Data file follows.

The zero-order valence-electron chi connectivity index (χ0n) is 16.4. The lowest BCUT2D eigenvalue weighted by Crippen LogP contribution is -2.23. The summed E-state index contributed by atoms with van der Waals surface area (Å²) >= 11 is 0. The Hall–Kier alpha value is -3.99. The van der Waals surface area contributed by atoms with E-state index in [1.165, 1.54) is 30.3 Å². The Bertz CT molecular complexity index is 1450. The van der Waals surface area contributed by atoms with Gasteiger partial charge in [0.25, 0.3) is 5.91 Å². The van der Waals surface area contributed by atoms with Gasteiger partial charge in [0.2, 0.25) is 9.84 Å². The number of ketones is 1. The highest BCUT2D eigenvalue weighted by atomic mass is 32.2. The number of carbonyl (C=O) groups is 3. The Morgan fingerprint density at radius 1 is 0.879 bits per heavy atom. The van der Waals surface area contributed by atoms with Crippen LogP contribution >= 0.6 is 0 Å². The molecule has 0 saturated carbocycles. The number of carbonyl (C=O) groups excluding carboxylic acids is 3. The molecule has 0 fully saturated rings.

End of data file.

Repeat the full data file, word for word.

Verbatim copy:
The zero-order valence-electron chi connectivity index (χ0n) is 16.4. The lowest BCUT2D eigenvalue weighted by Crippen LogP contribution is -2.23. The summed E-state index contributed by atoms with van der Waals surface area (Å²) >= 11 is 0. The Hall–Kier alpha value is -3.99. The van der Waals surface area contributed by atoms with E-state index in [1.165, 1.54) is 30.3 Å². The Bertz CT molecular complexity index is 1450. The van der Waals surface area contributed by atoms with Gasteiger partial charge in [0.25, 0.3) is 5.91 Å². The van der Waals surface area contributed by atoms with Gasteiger partial charge in [0.2, 0.25) is 9.84 Å². The number of ketones is 1. The highest BCUT2D eigenvalue weighted by atomic mass is 32.2. The number of carbonyl (C=O) groups is 3. The Morgan fingerprint density at radius 1 is 0.879 bits per heavy atom. The van der Waals surface area contributed by atoms with Crippen LogP contribution >= 0.6 is 0 Å². The molecule has 0 saturated carbocycles. The number of carbonyl (C=O) groups excluding carboxylic acids is 3. The molecule has 0 fully saturated rings.